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When is the Right Time to Grow Your Customer Success Team?

Vectors by Vecteezy

As the growth of your business accelerates, you may face a difficult decision: when and how to scale up your customer success team. Scaling up at the right time with the right approach ensures that customers get the support they need while reducing burnout in your organization. This blog post will discuss three metrics to consider when evaluating your customer success team size. 

  • Annual Contract Value (ACV) Target Per CSM
  • Product Complexity (Simple to Complex)
  • The volume of Customers Per CSM

Annual Contract Value (ACV) Target Per CSM 

Annual Contract Value (ACV) is the sum of all customer revenue throughout their contract period. As a general industry rule of thumb, each CSM should be able to manage about $2 million in ACV (some may base it on ARR). Generally speaking, the more ACV per CSM, the fewer customers they will be able to manage effectively over the course of a year. Setting realistic ACV targets to ensure each CSM can devote enough time and attention to their accounts is essential. 

Product Complexity (Simple to Complex) 

The complexity of your product also affects the number of customers each CSM can manage effectively. The simpler the product is to set up, learn, and use, the more customer accounts the CSM can manage.

For example, suppose you have an enterprise-level product that requires extensive onboarding and training for new customers. In that case, your CSMs will need to spend considerable time on each account. On the other hand, if your product is designed for a user to use with little or no instruction, then the time requirements for CSMs by a client are significantly reduced.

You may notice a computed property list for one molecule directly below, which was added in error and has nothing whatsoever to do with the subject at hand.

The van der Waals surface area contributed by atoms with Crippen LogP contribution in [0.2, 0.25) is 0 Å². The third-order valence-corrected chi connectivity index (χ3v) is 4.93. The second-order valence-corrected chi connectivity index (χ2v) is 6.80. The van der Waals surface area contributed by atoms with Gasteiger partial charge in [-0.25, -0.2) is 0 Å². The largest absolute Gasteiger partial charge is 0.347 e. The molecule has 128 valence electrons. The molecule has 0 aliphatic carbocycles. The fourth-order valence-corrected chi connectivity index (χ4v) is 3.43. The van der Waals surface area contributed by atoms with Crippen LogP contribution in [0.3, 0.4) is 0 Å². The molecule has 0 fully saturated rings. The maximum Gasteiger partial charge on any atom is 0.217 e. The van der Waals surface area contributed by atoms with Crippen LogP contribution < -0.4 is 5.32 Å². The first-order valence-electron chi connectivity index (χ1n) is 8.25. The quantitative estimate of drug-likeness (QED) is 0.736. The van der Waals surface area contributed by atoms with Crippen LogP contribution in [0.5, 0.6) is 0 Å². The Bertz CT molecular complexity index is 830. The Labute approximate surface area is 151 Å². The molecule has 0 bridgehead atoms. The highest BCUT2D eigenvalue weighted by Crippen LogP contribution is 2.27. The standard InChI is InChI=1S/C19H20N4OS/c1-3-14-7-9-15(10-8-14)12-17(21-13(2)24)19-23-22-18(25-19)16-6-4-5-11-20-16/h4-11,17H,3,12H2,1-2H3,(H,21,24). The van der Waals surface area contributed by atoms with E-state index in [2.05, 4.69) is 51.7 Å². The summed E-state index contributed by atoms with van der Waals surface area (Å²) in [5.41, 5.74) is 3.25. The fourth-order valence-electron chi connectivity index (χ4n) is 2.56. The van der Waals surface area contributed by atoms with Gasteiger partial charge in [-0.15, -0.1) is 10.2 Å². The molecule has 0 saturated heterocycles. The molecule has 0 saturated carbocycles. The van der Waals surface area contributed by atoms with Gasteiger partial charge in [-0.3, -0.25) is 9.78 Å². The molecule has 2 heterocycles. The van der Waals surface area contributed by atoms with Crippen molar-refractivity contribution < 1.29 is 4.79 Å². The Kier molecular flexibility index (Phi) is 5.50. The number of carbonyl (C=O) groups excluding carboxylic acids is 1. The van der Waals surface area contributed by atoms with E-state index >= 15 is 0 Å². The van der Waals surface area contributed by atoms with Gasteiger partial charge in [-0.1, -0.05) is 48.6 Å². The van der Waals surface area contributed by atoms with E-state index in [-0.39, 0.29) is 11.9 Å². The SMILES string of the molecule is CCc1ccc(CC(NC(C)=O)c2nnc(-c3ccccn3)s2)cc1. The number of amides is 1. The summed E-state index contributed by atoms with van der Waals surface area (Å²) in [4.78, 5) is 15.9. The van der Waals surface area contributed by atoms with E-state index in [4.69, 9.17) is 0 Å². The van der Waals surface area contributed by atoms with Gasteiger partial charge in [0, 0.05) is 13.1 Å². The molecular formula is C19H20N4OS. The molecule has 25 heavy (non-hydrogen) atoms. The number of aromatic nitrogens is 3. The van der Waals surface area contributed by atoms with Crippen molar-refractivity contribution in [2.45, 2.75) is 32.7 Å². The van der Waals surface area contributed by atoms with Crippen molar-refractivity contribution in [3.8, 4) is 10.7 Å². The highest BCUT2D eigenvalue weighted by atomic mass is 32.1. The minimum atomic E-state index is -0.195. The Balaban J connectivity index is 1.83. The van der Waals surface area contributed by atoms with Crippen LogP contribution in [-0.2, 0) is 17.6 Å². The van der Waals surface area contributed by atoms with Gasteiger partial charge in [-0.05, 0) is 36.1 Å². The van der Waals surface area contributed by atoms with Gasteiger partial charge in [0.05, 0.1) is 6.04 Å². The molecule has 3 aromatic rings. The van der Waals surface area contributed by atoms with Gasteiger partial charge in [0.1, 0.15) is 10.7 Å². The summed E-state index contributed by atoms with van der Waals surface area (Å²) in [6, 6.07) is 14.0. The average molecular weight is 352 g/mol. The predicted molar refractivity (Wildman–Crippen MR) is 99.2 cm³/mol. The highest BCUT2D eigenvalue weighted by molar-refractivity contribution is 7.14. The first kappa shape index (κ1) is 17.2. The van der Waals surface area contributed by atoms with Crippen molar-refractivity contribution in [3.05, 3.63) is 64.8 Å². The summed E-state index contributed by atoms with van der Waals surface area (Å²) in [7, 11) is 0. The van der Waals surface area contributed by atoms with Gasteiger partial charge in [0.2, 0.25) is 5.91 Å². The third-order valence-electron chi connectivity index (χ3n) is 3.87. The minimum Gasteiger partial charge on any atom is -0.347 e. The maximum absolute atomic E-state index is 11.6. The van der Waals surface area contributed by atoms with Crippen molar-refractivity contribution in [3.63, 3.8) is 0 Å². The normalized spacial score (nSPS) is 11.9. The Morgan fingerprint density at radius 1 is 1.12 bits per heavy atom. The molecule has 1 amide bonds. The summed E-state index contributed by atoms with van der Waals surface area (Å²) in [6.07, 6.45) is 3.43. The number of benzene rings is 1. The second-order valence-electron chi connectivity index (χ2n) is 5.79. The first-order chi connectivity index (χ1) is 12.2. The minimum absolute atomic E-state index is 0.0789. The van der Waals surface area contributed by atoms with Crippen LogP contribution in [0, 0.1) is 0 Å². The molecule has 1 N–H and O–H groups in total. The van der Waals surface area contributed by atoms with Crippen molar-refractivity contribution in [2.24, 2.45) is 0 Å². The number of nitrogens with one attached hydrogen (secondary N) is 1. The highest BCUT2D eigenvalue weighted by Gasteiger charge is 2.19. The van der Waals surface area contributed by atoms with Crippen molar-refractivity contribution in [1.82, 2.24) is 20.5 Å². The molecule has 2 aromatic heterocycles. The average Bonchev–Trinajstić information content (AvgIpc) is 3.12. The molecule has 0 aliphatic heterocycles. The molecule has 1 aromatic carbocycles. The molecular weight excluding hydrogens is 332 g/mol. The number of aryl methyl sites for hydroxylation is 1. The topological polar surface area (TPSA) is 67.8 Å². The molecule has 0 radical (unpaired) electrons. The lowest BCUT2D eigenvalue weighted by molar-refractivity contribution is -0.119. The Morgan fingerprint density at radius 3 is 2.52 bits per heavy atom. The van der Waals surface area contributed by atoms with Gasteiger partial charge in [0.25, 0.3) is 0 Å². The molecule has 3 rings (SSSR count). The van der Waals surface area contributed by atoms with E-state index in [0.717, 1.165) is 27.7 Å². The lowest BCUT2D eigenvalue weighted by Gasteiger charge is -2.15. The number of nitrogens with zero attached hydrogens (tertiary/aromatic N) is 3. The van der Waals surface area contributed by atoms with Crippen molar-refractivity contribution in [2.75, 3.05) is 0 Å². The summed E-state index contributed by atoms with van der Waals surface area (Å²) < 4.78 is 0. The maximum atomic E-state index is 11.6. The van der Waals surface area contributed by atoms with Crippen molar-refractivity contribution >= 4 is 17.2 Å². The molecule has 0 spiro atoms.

The Volume of Customers Per CSM 

The third element to consider is the volume of customers each CSM can manage effectively. This will depend on the experience of your CSM, the stage of your SaaS business, etc. But a good rule of thumb is to not assign over 50 accounts. Even more ideal is to set 25-30 accounts per CSM. 

The volume of customers per CSM can be increased through helpful technology and automation. Building software (technology) that makes this easy to do is our passion at ClientSuccess.

Below is a visual representation of how these three factors interact.

Chart: Bringing the Three Factors Together (ARR, Complexity, and Volume)

Bringing the Three Factors Together (ARR, Complexity, and Volume)

Combining ARR, complexity, and volume will help you identify the triggers when it is time to hire additional CSMs. A best practice is to define each of the three factors in your organization clearly. Depending on where you are in your growth trajectory and what growth channels you are pursuing, you may need to consider different scaling scenarios that prioritize growth differently. Natural indicators that your model needs refinement include shallow customer relationships, overworked CSMs, lack of insights and knowing the true pulse of your customer base, and an increase in customer churn.

Now that you understand the three factors, you can set thresholds or review points for each. For example, you’ll see that you’re trending towards 75 customer accounts for a single CSM by the end of the next quarter. Then, it’s time to start interviewing and budgeting for a new hire immediately – or have a few strong candidates in the pipeline.


Check out our resources below for more customer success best practices and insights for how your organization can build strong customer relationships:


5 Ways to Surprise & Delight Your Customers

3 Steps to Putting Customers First

Blog Posts:

4 Personalities of Great CSMs

6 Listening Techniques of Great Customer Success Leaders

3 Simple Strategies to Build Strong Customer Relationship ROI

Learn more about how ClientSuccess can help your company develop a robust customer success methodology and strategy with easy-to-use customer success software by requesting a 30-minute demo.

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